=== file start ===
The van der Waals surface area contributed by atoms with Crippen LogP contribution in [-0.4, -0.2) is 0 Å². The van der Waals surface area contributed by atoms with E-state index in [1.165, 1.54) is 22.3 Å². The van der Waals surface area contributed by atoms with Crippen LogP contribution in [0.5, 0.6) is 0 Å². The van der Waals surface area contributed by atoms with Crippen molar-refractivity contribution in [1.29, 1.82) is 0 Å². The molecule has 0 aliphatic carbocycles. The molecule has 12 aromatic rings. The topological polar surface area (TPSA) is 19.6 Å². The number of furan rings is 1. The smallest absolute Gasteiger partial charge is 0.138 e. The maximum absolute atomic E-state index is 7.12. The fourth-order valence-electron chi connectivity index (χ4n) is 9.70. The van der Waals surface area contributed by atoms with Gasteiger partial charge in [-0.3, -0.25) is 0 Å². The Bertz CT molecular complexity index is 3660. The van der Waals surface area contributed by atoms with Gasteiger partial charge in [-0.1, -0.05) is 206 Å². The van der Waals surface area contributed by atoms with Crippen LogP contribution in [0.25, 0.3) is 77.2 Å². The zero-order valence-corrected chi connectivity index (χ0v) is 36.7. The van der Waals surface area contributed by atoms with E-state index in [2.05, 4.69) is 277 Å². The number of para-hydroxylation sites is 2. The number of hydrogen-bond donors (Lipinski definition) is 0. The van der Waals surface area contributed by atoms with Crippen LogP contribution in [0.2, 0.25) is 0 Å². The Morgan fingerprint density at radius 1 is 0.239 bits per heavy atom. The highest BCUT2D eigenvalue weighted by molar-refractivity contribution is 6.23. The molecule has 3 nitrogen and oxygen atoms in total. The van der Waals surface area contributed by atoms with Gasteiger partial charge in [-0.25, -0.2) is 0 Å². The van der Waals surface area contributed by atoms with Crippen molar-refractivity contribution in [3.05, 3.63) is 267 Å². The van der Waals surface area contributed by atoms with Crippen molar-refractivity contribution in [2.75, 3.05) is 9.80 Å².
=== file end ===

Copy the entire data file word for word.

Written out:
The van der Waals surface area contributed by atoms with Crippen LogP contribution in [-0.4, -0.2) is 0 Å². The van der Waals surface area contributed by atoms with E-state index in [1.165, 1.54) is 22.3 Å². The van der Waals surface area contributed by atoms with Crippen LogP contribution in [0.5, 0.6) is 0 Å². The van der Waals surface area contributed by atoms with Crippen molar-refractivity contribution in [1.29, 1.82) is 0 Å². The molecule has 0 aliphatic carbocycles. The molecule has 12 aromatic rings. The topological polar surface area (TPSA) is 19.6 Å². The number of furan rings is 1. The smallest absolute Gasteiger partial charge is 0.138 e. The maximum absolute atomic E-state index is 7.12. The fourth-order valence-electron chi connectivity index (χ4n) is 9.70. The van der Waals surface area contributed by atoms with Gasteiger partial charge in [-0.3, -0.25) is 0 Å². The Bertz CT molecular complexity index is 3660. The van der Waals surface area contributed by atoms with Gasteiger partial charge in [-0.1, -0.05) is 206 Å². The van der Waals surface area contributed by atoms with Crippen LogP contribution in [0.25, 0.3) is 77.2 Å². The zero-order valence-corrected chi connectivity index (χ0v) is 36.7. The van der Waals surface area contributed by atoms with E-state index in [2.05, 4.69) is 277 Å². The number of para-hydroxylation sites is 2. The number of hydrogen-bond donors (Lipinski definition) is 0. The van der Waals surface area contributed by atoms with Crippen LogP contribution in [0.2, 0.25) is 0 Å². The Morgan fingerprint density at radius 1 is 0.239 bits per heavy atom. The highest BCUT2D eigenvalue weighted by molar-refractivity contribution is 6.23. The molecule has 3 nitrogen and oxygen atoms in total. The van der Waals surface area contributed by atoms with Gasteiger partial charge in [-0.25, -0.2) is 0 Å². The van der Waals surface area contributed by atoms with Crippen molar-refractivity contribution in [3.05, 3.63) is 267 Å². The van der Waals surface area contributed by atoms with Crippen molar-refractivity contribution in [2.75, 3.05) is 9.80 Å².